Connell, J.H., Tracey, J.G. & Webb, L.J. (1984) Compensatory recruitment, growth, and mortality as factors maintaining rain forest tree diversity. Ecological Monographs, 54, 141-164.

Gill, D.E.  (1975) Spatial patterning of pines and oaks in the New Jersey Pine Barrens. Journal of Ecology, 63, 291-298.

Hille Ris Lambers, J., Clark, J.S. & Beckage, B. (2002) Density-dependent mortality and the latitudinal gradient in species diversity. Nature, 417, 232-235.

Hubbell, S.P. (1979) Tree dispersion, abundance, and diversity in a tropical dry forest. Science, 203, 1299-1309.

Janzen, D.H. (1970) Herbivores and the numbers of tree species in tropical forests. American Naturalist, 104, 501-528.

Janzen, D.H. (1971) Escape of juvenile Dioclea megacarpa (Leguminosae) vines from predators in a deciduous tropical forest. American Naturalist, 105, 97-112.

Janzen, D.H. (1977) What are dandelions and aphids? American Naturalist, 111, 586-589.

Paine, R.T. (1966) Food web complexity and species diversity.  American Naturalist, 100, 65-75.

Pigot, A.L. & Leather, S.R. (2008) Invertebrate predators drive distance‐dependent patterns of seedling mortality in a temperate tree Acer pseudoplatanus. Oikos, 117, 521-530.

Webb, L.J., Tracey, J.G. & Haydock, K.P. (1967) A factor toxic to seedlings of the same species associated with living roots of the non-gregarious subtropical rain forest tree Grevillea robusta. Journal of Applied Ecology, 4, 13-25.

* the chemical inhibition of one plant (or other organism) by another, due to the release into the environment of substances acting as germination or growth inhibitors

**Let me know if you know of a longer one.  I don’t count Darwin, as he didn’t, as far as I know, actually refer to his theory in print before publication was forced upon him by Wallace.

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Not all aphids aggregate in clumps

There is a tendency for people when they do think of aphids, to see them as existing in large unsightly aggregations, oozing sticky honeydew, surrounded by their shed skins and living in positively slum-like conditions. The bird cherry-oat aphid, Rhopalosiphum padi, the black bean aphid, Aphis fabae, the Poa-feeding aphid, Utamphorophora humboldti and the beech wooly aphid, Phyllaphis fagi, being notable examples.

       Damage on bird cherry             Aphids on runner beans 2014           Office aphids compressed           Beech aphid

Whilst this may be true for many pest aphid species, it is far from true for the group as a whole. Yes they may occur in aggregations, but quite often, they look very neat and tidy and well-behaved.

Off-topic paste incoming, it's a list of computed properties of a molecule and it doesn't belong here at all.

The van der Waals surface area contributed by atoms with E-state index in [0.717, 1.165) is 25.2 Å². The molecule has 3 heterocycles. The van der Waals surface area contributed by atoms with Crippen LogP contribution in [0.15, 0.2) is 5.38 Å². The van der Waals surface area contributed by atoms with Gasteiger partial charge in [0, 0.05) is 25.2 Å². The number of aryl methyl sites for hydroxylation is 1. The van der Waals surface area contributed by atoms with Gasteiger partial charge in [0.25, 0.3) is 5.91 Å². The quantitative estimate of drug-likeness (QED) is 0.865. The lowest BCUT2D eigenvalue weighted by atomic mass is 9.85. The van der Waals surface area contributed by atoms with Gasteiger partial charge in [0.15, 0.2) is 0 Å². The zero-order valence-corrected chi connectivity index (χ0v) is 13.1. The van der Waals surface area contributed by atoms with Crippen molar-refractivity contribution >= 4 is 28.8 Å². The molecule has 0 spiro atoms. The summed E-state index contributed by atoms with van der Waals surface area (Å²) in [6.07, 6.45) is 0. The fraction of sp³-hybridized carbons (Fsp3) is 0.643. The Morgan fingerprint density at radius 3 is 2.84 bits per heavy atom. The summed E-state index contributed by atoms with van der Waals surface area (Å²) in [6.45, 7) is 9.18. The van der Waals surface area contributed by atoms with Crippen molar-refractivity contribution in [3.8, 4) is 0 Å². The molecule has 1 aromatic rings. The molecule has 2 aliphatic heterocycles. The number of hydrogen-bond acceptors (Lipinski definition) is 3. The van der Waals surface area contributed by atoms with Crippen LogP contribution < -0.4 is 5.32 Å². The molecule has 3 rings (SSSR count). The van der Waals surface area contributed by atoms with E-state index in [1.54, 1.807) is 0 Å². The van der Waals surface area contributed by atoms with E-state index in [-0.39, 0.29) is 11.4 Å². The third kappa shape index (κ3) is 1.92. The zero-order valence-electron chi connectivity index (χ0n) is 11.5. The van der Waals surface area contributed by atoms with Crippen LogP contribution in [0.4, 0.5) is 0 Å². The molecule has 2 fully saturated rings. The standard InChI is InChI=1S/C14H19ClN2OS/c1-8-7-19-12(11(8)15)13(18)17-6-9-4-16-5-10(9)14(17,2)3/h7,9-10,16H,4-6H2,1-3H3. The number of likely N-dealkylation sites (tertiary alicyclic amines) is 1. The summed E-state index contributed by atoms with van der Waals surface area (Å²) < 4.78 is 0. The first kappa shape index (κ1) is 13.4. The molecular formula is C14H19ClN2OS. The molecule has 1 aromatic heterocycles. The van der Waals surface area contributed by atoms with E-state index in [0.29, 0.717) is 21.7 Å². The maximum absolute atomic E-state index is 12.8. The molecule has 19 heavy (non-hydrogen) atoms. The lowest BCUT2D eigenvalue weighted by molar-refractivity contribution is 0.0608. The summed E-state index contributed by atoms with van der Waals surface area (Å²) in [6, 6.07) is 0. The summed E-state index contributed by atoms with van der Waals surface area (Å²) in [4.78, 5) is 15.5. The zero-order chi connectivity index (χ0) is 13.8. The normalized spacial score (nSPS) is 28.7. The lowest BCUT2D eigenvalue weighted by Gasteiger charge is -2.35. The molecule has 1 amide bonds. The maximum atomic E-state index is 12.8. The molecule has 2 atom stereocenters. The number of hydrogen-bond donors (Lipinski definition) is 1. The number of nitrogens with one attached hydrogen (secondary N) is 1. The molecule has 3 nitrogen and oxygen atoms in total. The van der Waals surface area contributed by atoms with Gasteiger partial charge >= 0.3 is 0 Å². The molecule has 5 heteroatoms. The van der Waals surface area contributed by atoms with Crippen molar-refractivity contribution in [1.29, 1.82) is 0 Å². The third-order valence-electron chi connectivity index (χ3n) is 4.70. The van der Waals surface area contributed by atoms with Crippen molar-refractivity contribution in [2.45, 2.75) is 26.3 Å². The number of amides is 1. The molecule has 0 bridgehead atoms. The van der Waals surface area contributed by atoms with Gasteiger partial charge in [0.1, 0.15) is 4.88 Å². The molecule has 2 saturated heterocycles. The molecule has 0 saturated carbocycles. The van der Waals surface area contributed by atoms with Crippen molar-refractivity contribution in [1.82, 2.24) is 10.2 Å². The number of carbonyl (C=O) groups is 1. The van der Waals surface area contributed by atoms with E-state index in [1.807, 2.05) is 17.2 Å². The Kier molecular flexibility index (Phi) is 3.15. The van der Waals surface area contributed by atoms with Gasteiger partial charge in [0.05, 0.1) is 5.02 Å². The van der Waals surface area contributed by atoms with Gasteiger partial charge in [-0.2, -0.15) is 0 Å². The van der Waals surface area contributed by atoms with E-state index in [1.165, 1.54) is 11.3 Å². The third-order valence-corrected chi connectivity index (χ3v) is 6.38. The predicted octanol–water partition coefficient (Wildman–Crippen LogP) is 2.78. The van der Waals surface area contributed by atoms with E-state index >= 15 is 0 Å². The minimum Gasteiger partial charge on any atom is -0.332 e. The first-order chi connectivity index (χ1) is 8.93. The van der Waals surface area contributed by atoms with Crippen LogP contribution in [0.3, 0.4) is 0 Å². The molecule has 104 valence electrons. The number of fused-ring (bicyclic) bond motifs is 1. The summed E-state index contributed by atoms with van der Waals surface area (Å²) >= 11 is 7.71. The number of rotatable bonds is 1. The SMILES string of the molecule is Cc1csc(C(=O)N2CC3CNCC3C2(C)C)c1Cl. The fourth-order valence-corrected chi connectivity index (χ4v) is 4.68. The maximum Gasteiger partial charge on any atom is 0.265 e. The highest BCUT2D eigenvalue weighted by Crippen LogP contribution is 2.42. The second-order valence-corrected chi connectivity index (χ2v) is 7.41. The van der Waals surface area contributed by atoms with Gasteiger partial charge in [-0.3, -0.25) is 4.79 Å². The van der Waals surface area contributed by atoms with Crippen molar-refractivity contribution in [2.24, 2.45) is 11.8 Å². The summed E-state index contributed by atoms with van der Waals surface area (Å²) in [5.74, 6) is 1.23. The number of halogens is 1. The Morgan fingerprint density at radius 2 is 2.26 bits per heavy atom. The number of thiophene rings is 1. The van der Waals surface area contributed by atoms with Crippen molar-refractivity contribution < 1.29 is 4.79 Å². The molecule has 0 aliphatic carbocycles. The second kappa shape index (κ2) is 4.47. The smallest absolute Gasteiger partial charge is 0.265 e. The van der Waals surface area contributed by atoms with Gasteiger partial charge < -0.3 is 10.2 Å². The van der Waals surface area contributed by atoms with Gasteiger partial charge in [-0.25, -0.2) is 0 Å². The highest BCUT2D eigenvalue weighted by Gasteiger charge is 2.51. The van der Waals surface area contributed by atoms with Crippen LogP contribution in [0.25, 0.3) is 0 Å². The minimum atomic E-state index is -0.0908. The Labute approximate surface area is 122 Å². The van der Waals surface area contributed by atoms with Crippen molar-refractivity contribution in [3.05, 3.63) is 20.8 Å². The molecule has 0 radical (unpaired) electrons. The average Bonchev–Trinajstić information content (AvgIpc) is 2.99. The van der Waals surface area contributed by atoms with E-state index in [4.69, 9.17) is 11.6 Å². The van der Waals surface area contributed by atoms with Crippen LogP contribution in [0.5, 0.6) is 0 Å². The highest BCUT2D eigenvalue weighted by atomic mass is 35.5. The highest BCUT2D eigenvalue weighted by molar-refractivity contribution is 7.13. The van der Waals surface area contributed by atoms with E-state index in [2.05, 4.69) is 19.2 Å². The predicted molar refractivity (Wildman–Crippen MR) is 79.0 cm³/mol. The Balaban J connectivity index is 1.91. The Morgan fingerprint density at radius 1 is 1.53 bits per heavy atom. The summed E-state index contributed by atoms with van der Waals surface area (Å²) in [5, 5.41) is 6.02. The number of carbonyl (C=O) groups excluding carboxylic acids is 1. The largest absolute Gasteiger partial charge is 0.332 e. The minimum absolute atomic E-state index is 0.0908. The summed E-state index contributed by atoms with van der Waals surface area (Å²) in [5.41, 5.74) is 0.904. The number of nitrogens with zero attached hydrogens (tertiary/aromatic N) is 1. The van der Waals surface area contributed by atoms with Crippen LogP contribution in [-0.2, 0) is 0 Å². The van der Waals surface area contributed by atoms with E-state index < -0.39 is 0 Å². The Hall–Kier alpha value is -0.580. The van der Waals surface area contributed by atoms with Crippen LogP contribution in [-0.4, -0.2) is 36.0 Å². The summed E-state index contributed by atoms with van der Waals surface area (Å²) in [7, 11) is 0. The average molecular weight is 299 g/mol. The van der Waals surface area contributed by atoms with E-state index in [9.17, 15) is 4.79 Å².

Conker aphids 2013     Aphids on heath

Some aphid species lead quite solitary lives and you often only find them in ones and twos, if at all, e.g. Monaphis antennata.  There is one aphid species, however, that manages to have it both ways, living surrounded by its friends and relatives but managing to exist in splendid isolation at the same time. The exemplar of this phenomenon is the sycamore aphid, Drepanosiphum platanoidis, which exhibits a behaviour termed ‘spaced-out gregariousness’, a term coined by John Kennedy and colleagues in 1967, although the phenomenon was

sycamore aphids on leaf

described and measured by Tony Dixon a few years earlier. Effectively, the aphids like to be in a crowd but to have their own personal space. As proof of this, when the numbers of aphids on a leaf are low, say two to three, they will, instead of spreading out across the leaf, still show the same behaviour, i.e. get to within 2-3 millimetres distance of each other.

Sycamore compressed

Even more extraordinary is when a predator such as a ladybird or lacewing larvae finds its way on to a crowded leaf; the sycamore aphids do a great imitation of the parting of the Red Sea, but still without touching each other and keeping their regulation distance apart. Those finding themselves at the edge, either take wing or move to the upper surface of the leaf. Although a video of this exists somewhere I have been unable to find it so you will have to take my word for it. If anyone does come across the footage please let me know.

Yet another reason to love aphids.

 

References

Dixon, A.F.G. (1963) Reproductive activity of the sycamore aphid, Drepanosiphum platanoides (Schr) (Hemiptera, Aphididae). Journal of Animal Ecology, 32, 33-48.

Kennedy, J.S., Crawley, L., & McLaren, A.D. (1967) Spaced-out gregariousness in sycamore aphids Drepanosiphum platanoides (Schrank) (Hemiptera, Callaphididae). Journal of Animal Ecology, 36, 147-170.

Post script 

You may have noticed that the two references cited spell the species name of the sycamore aphid as platanoides,  It is in fact correctly spelt platanoidis.  To their embarrassment both John Kennedy and Tony Dixon got it wrong.  It wasn’t until 1978, when a very brave (possibly helped by conference alcohol consumption) PhD student (David Mercer) of Tony Dixon’s pointed this out, that the error was noticed and corrected 😉

Reference

Mercer, D.R. (1979) Flight Behaviour of the Sycamore Aphid, Drepanosiphum platanoidis Schr.   Ph.D Thesis, University of East Anglia, Norwich, UK.

 

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Aphid life cycles – bizaare, complex or what?

In a very early post I mentioned that one of the reasons that I love aphids so much is their life-cycles https://simonleather.wordpress.com/aphidology/  and the fantastic jargon that is used to describe them.  Many undergraduates find the jargon off-putting but it was this complexity that really grabbed my imagination.

aphid jargon